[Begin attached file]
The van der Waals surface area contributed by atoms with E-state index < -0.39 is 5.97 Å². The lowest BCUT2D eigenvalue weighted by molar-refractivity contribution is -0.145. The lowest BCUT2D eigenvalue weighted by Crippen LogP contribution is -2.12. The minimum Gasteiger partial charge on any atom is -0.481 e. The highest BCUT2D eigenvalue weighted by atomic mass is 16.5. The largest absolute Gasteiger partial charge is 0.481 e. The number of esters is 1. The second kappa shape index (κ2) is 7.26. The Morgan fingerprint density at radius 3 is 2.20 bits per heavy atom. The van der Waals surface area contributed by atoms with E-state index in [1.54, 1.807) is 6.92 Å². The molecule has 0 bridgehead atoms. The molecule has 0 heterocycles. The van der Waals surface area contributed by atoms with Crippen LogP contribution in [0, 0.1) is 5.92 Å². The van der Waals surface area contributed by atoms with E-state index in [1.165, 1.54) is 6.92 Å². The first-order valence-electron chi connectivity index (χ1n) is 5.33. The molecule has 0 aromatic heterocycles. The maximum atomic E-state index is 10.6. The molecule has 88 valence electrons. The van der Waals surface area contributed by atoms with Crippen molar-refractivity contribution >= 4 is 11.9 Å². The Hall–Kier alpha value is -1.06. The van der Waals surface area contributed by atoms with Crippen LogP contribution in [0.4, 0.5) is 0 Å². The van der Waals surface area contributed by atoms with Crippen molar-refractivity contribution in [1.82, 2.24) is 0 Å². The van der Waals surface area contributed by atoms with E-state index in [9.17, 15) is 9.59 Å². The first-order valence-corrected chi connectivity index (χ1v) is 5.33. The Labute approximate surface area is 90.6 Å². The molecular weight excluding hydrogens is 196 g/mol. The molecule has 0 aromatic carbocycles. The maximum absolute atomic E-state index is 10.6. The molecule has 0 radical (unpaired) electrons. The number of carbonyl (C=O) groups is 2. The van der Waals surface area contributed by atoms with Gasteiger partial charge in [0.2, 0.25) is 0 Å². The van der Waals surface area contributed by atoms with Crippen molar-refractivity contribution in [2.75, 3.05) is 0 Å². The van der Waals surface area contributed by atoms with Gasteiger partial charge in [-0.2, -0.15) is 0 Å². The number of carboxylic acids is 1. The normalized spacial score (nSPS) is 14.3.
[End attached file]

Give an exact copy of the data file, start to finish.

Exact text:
The van der Waals surface area contributed by atoms with E-state index < -0.39 is 5.97 Å². The lowest BCUT2D eigenvalue weighted by molar-refractivity contribution is -0.145. The lowest BCUT2D eigenvalue weighted by Crippen LogP contribution is -2.12. The minimum Gasteiger partial charge on any atom is -0.481 e. The highest BCUT2D eigenvalue weighted by atomic mass is 16.5. The largest absolute Gasteiger partial charge is 0.481 e. The number of esters is 1. The second kappa shape index (κ2) is 7.26. The Morgan fingerprint density at radius 3 is 2.20 bits per heavy atom. The van der Waals surface area contributed by atoms with E-state index in [1.54, 1.807) is 6.92 Å². The molecule has 0 bridgehead atoms. The molecule has 0 heterocycles. The van der Waals surface area contributed by atoms with Crippen LogP contribution in [0, 0.1) is 5.92 Å². The van der Waals surface area contributed by atoms with E-state index in [1.165, 1.54) is 6.92 Å². The first-order valence-electron chi connectivity index (χ1n) is 5.33. The molecule has 0 aromatic heterocycles. The maximum atomic E-state index is 10.6. The molecule has 88 valence electrons. The van der Waals surface area contributed by atoms with Crippen molar-refractivity contribution >= 4 is 11.9 Å². The Hall–Kier alpha value is -1.06. The van der Waals surface area contributed by atoms with Crippen LogP contribution in [0.4, 0.5) is 0 Å². The van der Waals surface area contributed by atoms with Crippen molar-refractivity contribution in [1.82, 2.24) is 0 Å². The van der Waals surface area contributed by atoms with E-state index in [9.17, 15) is 9.59 Å². The first-order valence-corrected chi connectivity index (χ1v) is 5.33. The Labute approximate surface area is 90.6 Å². The molecular weight excluding hydrogens is 196 g/mol. The molecule has 0 aromatic carbocycles. The maximum absolute atomic E-state index is 10.6. The molecule has 0 radical (unpaired) electrons. The number of carbonyl (C=O) groups is 2. The van der Waals surface area contributed by atoms with Gasteiger partial charge in [0.2, 0.25) is 0 Å². The van der Waals surface area contributed by atoms with Crippen molar-refractivity contribution in [2.75, 3.05) is 0 Å². The van der Waals surface area contributed by atoms with Gasteiger partial charge in [-0.2, -0.15) is 0 Å². The number of carboxylic acids is 1. The normalized spacial score (nSPS) is 14.3.